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I’ll be on with Megyn Kelly tonight on the latest in the IRS scandal. Did you know that the IRS is working with atheist groups to rebrand theology as politics? Not surprisingly, the First Amendment takes a hit. 9 EDT time on Fox News.  Bryan Preston has more at PJ Tatler on the atheist deal with the IRS.

IRS Beltway Clown Show on Kelly File

July 25th, 2014 - 9:11 am

I visited the Kelly File last night on Fox News with Megyn Kelly. The segment provides an excellent summary of the IRS flip flopping and lies. Here is the video from Fox News Insider:


Liberal groups already enjoy a tremendous structural advantage over conservative groups in terms of foundation support, bricks and mortars institutions and a steady pipeline of youngsters eager to shape mankind to their own image. There’s another often overlooked advantage enjoyed by the left: big law firms donating thousands and thousands of hours to help leftist causes far outside of the American mainstream.

There is no counterpart donation of time and money for conservative causes. Big Law’s ideological “lawfare” completes the architecture for attacks on election integrity laws, springing free Al-Qaeda terrorists and even suing conservative new media pioneers like Andrew Breitbart.

Legal work donated to these causes is called pro bono representation. Once upon a time, pro bono representation was provided to those who could not afford a lawyer after finding themselves in dire straits. Imagine a widow with children being sued by a landlord in an eviction lawsuit. Law firms, acting out of a sense of charity, might donate time to the widow to help her avoid eviction.

In the case of Andrew Breitbart, however, that script is flipped. Lawyers for the monster Big Law firm Kirkland and Ellis are representing Shirley Sherrod against Andrew Breitbart’s widow, for free. After Andrew died, these lawyers substituted Suzy Breitbart in a defamation case brought against Andrew.

Unlike the poor widow of yesteryear, the person receiving the free legal representation is Shirley Sherrod. Remember her? Sherrod is the former Department of Agriculture official caught on camera saying she denied a white farmer the full measure of benefits she could have given him (before later describing a moment of redemption when she rejected a racialist approach to her job). Unlike the poor widow, a farming collective associated with Sherrod’s family was the beneficiary of a multi-million dollar windfall settlement from the very same Agriculture Department.

sherrod

In the same settlement, Sherrod and her family even received $150,000 for pain and suffering in the racial discrimination case against the USDA even when she admitted on camera she briefly intended to engage in racial discrimination against a white farmer while employed by the same USDA.

The irony apparently wasn’t shameful enough for Sherrrod’s lawyers to decline her case against Andrew Breitbart.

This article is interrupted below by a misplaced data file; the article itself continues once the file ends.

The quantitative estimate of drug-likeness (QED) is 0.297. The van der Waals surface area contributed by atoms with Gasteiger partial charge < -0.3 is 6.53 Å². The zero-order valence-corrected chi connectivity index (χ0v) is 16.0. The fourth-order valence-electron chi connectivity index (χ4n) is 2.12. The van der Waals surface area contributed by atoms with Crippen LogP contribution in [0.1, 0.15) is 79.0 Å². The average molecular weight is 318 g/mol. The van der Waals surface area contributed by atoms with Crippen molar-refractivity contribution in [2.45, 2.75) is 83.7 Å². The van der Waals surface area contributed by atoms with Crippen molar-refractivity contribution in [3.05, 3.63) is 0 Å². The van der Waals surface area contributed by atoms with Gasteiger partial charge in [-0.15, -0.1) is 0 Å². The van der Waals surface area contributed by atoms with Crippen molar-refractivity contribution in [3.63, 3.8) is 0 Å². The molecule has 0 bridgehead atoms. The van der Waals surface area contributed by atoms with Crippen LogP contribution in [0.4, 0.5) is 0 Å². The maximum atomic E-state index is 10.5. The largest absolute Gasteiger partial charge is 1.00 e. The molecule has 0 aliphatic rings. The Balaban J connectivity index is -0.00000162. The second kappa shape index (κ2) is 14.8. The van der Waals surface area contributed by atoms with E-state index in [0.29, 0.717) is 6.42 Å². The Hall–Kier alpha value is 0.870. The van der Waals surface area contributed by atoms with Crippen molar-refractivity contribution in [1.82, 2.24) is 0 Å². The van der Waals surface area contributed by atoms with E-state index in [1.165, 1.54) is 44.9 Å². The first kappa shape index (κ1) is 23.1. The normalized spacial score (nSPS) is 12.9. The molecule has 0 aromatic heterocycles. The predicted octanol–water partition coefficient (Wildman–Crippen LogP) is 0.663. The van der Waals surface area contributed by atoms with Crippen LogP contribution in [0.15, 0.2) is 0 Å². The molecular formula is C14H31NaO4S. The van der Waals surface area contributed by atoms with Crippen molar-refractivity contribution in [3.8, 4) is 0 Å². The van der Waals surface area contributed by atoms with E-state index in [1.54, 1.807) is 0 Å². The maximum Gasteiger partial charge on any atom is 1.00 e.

Yannucci (L) and Jones (R)

Yannucci (L) and Jones (R)

So enter Kirkland & Ellis lawyers Thomas Yannucci and Michael D. Jones. Sherrod’s morally bankrupt litigation against a widow by Kirkland and Ellis lawyers (working for free) isn’t the only example of pro bono work at the firm. A glance at the Kirkland and Ellis pro bono portfolio reveals a stark degree of ideological homogeneity.

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Katie Pavlich’s new book, Assault and Flattery (Threshold 2014), flips the script on the creaky old War on Women narrative of the left.   Her book would be a welcome addition in campus gender studies programs, where it would do the most good in rebutting the industrial-size narrative about the oppressed role of women and how Democrats bring deliverance.

Naturally, nobody in any gender studies program will be adding Assault and Flattery to the lists of required reading for “Gender, Sexual Violence and Empire” or the “Harlots, Dandies and Bluestockings” classes this fall at Harvard.  (Yes, weep aloud, as they really exist.)  That’s too bad, because Pavlich’s book lays waste to the false narrative that the modern feminist movement, working hand in hand with the Democrat Party, does any good for women.  Quite the opposite is true.

Pavlich provides example after example where the Obama administration has mistreated female federal employees, most obviously, choosing to pay them far less than male counterparts.

aNot many books start with a warning. Assault and Flattery does:

Due to the vulgarity of many Democratic Leaders as well as the so-called women’s rights groups that defend them, this book contains language suitable for mature audiences only, or at least those with strong stomachs.

Pavlich doesn’t disappoint, taking on David Letterman’s jokes about statutory rape and Bill Maher’s demeaning characterizations of women — narratives surely absent from gender studies gripe sessions on campus.  Pavlich particularly roughs up a left-wing Hollywood culture that will take a back seat to no one in treating women like objects.

But a chapter entitled “Barack Obama: the Most Anti-Woman President Ever” makes the book worth the read.  She details the inside story of women enduring employment in the Obama administration.  Not only are they paid less, they are treated badly.  “I felt like a piece of meat,” Obama’s former communications director said in describing the atmosphere inside the White House. The book goes on to describe the harassment of women employees by Obama political appointees.

This narrative usually remains bottled up and ignored.  Gender studies programs, ABC’s White House reporter Ann Compton and any outlet on the left ignore these inconvenient and messy narratives.